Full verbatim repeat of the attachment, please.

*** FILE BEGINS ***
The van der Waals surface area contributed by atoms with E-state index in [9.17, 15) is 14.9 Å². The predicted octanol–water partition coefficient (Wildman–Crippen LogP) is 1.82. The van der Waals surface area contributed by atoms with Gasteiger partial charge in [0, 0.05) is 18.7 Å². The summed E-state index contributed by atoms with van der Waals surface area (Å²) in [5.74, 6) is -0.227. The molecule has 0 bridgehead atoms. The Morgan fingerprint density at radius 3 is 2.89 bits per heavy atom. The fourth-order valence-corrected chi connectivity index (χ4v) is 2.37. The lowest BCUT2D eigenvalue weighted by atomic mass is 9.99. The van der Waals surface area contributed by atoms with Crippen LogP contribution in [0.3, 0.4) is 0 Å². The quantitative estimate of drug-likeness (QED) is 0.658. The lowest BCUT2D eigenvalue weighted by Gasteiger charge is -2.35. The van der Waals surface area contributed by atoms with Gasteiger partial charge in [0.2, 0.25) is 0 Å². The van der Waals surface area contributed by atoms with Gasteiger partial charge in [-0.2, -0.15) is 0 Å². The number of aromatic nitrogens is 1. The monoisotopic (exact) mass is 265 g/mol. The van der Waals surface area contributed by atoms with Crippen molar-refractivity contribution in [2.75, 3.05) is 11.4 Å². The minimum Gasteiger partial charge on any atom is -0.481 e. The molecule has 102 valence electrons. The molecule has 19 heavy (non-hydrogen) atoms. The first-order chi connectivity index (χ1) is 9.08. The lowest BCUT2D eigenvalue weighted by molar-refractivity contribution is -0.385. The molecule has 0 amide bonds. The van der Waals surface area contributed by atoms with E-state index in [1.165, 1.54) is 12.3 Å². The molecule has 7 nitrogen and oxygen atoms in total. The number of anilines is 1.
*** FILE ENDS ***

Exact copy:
The van der Waals surface area contributed by atoms with E-state index in [9.17, 15) is 14.9 Å². The predicted octanol–water partition coefficient (Wildman–Crippen LogP) is 1.82. The van der Waals surface area contributed by atoms with Gasteiger partial charge in [0, 0.05) is 18.7 Å². The summed E-state index contributed by atoms with van der Waals surface area (Å²) in [5.74, 6) is -0.227. The molecule has 0 bridgehead atoms. The Morgan fingerprint density at radius 3 is 2.89 bits per heavy atom. The fourth-order valence-corrected chi connectivity index (χ4v) is 2.37. The lowest BCUT2D eigenvalue weighted by atomic mass is 9.99. The van der Waals surface area contributed by atoms with Crippen LogP contribution in [0.3, 0.4) is 0 Å². The quantitative estimate of drug-likeness (QED) is 0.658. The lowest BCUT2D eigenvalue weighted by Gasteiger charge is -2.35. The van der Waals surface area contributed by atoms with Gasteiger partial charge in [0.2, 0.25) is 0 Å². The van der Waals surface area contributed by atoms with Gasteiger partial charge in [-0.2, -0.15) is 0 Å². The number of aromatic nitrogens is 1. The monoisotopic (exact) mass is 265 g/mol. The van der Waals surface area contributed by atoms with Crippen molar-refractivity contribution in [2.75, 3.05) is 11.4 Å². The minimum Gasteiger partial charge on any atom is -0.481 e. The molecule has 102 valence electrons. The molecule has 19 heavy (non-hydrogen) atoms. The first-order chi connectivity index (χ1) is 9.08. The lowest BCUT2D eigenvalue weighted by molar-refractivity contribution is -0.385. The molecule has 0 amide bonds. The van der Waals surface area contributed by atoms with E-state index in [1.165, 1.54) is 12.3 Å². The molecule has 7 nitrogen and oxygen atoms in total. The number of anilines is 1.